Exploring the Different Types of Veteran Disability Claims

Veteran Disability Claims

A common disability rating for Veteran Disability Claims is 100% permanent and total (P&T). This type of rating can be based on a variety of factors.

The most crucial factor is evidence of a nexus between the current medical condition and an in-service event or aggravation. Without this link, the veteran can’t receive benefits.

Service-Connected Disabilities

A veteran’s service-connected disability compensation can be based on a physical injury, illness, or mental health issue such as post-traumatic stress disorder (PTSD). Generally, a diagnosis in the medical records is needed to establish the condition was “incurred” during military service.

Evidence is often difficult to gather, but it can be very effective. For example, when it comes to PTSD, witness testimony from those who served with the veteran and witnessed the traumatic event can be very helpful in establishing that a link exists between the occurrence of the traumatic event and the veteran’s current PTSD.

Other conditions that can be established through direct service connection are musculoskeletal issues, such as limitation of knee flexion, respiratory disorders due to exposure to airborne toxins, and other issues related to the eyes or ears, such as hearing loss or tinnitus. The VA rates these disabilities from 0% to 100%, with higher ratings indicating more severe disabling conditions.

Secondary Disabilities

Sometimes, medical illnesses, conditions, or injuries create secondary health issues that require claims for VA disability compensation. An experienced veteran law firm like Berry Law specializes in veteran disability claims and can help develop what is known as a bulletproof claim. For example, a veteran exposed to Agent Orange might develop diabetes, which causes additional problems, such as peripheral neuropathy or vascular disease, and requires ongoing medical treatment.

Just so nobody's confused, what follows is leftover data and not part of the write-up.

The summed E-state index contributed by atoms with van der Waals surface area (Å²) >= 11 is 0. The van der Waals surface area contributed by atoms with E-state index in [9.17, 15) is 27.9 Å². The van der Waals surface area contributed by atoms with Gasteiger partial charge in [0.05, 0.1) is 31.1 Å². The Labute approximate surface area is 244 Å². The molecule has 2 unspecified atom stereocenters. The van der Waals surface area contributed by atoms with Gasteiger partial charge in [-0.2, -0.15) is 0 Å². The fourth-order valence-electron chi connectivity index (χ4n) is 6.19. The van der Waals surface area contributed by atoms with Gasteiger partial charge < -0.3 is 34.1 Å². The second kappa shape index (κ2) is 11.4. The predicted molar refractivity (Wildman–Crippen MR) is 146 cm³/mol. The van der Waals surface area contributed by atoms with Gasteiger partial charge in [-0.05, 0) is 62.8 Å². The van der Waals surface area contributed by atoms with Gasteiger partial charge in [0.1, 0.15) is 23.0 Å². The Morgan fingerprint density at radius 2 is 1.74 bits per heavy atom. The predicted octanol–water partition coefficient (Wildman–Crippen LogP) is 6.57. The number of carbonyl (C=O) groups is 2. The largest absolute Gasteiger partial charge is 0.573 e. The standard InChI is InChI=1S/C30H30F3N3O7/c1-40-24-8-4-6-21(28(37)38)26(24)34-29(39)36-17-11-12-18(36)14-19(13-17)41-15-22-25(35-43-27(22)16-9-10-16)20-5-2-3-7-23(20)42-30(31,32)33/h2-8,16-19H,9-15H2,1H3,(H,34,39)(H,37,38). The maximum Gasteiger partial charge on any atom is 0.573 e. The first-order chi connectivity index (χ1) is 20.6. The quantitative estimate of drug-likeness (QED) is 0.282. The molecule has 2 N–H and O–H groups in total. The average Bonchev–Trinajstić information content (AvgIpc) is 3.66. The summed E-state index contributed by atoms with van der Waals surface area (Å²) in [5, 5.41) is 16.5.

Mental VA disability secondary conditions can include anxiety disorders like PTSD that can trigger sleep problems such as sleep apnea. Also, physical secondary conditions may include pre-existing medical problems caused by service-connected disabilities. For instance, a knee injury from military service could exacerbate an existing back problem. The VA will want statements from your medical providers to establish a link between your primary service-connected disability and the secondary condition. This is called a nexus letter. A nexus letter will increase your chances of having your new condition approved for service connection.

Special Disabilities

Many veterans with disabilities may not realize they need reasonable accommodations for work. Some hesitate to discuss their condition because they fear discrimination, while others do not know the options available to them under USERRA.

The USERRA and ADA laws require employers to make “reasonable accommodations” for disabled veterans. This includes reassigning a vacant position when an employer believes the disability will prevent a veteran from substantially gainful employment.

Some common particular disabilities that affect veterans are back and neck pain, hearing loss (including tinnitus), and migraines. These problems relate to service experiences such as working around jet and engine noise, exposure to grenade blasts, gunfire, artillery, prolonged walking, and heavy equipment. PTSD is also often a service-connected disability, and psychiatric conditions such as depression and anxiety are usually presumptive for VA benefits. Moreover, stress or other factors can aggravate or worsen many of these conditions.

Non-Service-Connected Disabilities

Many veterans are not aware that they can receive disability benefits for conditions that are not related to their military service. These benefits are known as non-service connected pension or veteran’s pension, and they are available for qualifying veterans who meet specific service and income requirements.

Generally, most veterans receiving disability compensation are not prohibited from working. However, veterans with a 100% TDIU rating are only allowed to work full-time if they have an individual VA statement stating that their condition prevents them from maintaining substantial gainful employment.


Leave a Reply

Your email address will not be published. Required fields are marked *